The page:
A representation of the Binance cryptocurrency is seen in this illustration taken August 6, 2021.
Dado Ruvic | Reuters
Crypto giant Binance is bolstering its presence in France after a turbulent year of regulatory scrutiny.
The world’s largest cryptocurrency exchange is funding a €100 million ($113 million) initiative with industry group France FinTech to support the cryptocurrency and blockchain sector in France.
The initiative, announced in November and dubbed Objective Moon, will see Binance establish a research and development office in France and collaborate on an incubator program for start-ups and training programs.
“The goal of Objective Moon is really to grow an ecosystem and nurture and accelerate an ecosystem. You can’t do it alone,” David Princay, French managing director of Binance, told CNBC.
“We also need to be able to capture talent and have more capacity to grow,” he said of plans to open an R&D office. “Having an R&D center is a step we need to take for our next evolution.”
Ledger, the recently $1.5 billion French crypto hardware company, and edtech company OpenClassroom are also involved in Objective Moon on developing educational programs.
France could prove to be fertile ground for the initiative given its growing fintech scene. According to figures from Dealroomfintech investments in France have exploded this year with exceptional financing rounds for Lydia and Qonto.
Binance has had a rocky year in its dealings with regulators around the world. Among his headaches were a ban by UK Financial Conduct Authority and investigation by the United States Commodity Futures Trading Commission. The company has also ceased trading in its digital equity tokens and more recently shut down its trading platform in Singapore.
Although its roots are in China, Binance has been notoriously shy about settling in one place, leaning into the decentralization maxims associated with the crypto industry.
However, Binance has recently changed its tone on this front, as CEO Changpeng Zhao has come out in favor of regulation and a willingness to work with regulators while expressing an interest in France as an official base of operations.
Princay was mum on whether the company’s significant investment in France was a precursor to establishing its official headquarters there; “We don’t have anything to add on that yet,” he said.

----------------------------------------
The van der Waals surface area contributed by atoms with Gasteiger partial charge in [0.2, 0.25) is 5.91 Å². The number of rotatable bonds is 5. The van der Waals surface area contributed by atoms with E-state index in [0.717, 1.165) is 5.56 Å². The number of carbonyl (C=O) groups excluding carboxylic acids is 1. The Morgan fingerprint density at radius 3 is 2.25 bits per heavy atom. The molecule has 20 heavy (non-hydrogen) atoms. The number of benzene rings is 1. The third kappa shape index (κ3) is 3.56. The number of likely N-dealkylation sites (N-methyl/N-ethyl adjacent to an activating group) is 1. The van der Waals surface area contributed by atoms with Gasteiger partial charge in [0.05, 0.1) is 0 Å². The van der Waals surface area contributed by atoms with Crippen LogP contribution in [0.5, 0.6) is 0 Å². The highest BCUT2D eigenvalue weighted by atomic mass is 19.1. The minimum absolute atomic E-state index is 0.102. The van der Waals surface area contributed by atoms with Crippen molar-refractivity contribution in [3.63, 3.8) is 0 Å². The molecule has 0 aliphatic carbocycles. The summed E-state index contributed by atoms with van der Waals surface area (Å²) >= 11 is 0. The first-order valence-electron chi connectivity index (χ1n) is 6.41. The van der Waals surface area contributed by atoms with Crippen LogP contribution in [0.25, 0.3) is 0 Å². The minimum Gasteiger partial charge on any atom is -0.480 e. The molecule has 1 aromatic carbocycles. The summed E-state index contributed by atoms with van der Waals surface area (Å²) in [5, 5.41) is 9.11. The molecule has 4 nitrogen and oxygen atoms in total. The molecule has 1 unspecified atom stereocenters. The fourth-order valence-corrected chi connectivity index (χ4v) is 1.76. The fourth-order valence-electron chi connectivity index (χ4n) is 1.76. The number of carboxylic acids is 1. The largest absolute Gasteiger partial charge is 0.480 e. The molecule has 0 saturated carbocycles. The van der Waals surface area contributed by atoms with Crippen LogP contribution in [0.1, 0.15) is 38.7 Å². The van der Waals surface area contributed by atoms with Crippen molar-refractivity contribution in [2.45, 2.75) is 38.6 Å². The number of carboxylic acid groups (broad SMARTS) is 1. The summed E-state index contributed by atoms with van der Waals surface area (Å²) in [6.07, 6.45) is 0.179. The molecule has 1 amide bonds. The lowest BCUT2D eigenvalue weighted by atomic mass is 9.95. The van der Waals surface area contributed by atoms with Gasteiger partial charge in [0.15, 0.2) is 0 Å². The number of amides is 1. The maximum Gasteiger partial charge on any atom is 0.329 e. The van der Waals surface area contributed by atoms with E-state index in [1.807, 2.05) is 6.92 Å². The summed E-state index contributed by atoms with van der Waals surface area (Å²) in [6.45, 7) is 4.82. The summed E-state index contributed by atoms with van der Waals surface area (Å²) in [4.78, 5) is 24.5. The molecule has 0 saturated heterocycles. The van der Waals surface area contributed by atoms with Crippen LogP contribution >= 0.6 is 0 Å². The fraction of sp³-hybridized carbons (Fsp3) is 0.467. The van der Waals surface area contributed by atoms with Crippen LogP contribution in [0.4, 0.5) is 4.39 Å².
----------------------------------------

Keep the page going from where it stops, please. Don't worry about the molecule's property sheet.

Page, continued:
However, the company’s moves around the country have not gone unnoticed by watchdogs. Last month, the governor of The French central bank said that Binance needs to have strong anti-money laundering controls in place if it wants to set up operations in the country.
Meanwhile, French digital minister Cedric O was present with Binance and France FinTech at the Objective Moon announcement.
“Cedric O has been very clear with us, they’re welcome to see us and have us, but they’re also very demanding and that’s for the best,” Princay told CNBC. He added that Binance is in talks with regulators. in France on licenses.
“It’s a very positive sign for innovation,” he said of crypto regulation in France and Europe in general. “We need to be fully vetted and audited to be successful and that’s for the best because when we go through it will be a sign of trust, of compliance.”
“Our goal is to be 100% compliant in every business and country where we operate.”
Regulation often catches up with cryptocurrency businesses. At the European level, the next big challenge for the industry will be the European regulation of crypto asset markets (MiCA).
The MiCA, which was recently approved by the European Council, will introduce greater investor protections and expand licenses and passports for crypto businesses in the bloc. It should be debated in the European Parliament in the coming months.
To raise awareness
Ariel Wengroff is an editor at Ledger and leads the company’s educational content efforts.
She told CNBC that Ledger signed on to the initiative with Binance to increase awareness of crypto, blockchain, and Web3 — a broad concept of decentralized web services based on blockchain technologies – in its home market. She said providing educational programs is “for the greater good” of the industry because it has evolved much faster than traditional programs.
“We’re still at a stage of mainstream curiosity and if we’re going to get to mainstream adoption and individuals get the education they deserve – so that it’s a safe, transparent, open source future – then we need to come together as businesses to provide that now,” she said.
“Education in web3 shouldn’t be siled or oppositional, it should be open to anyone who wants to learn more about this space.”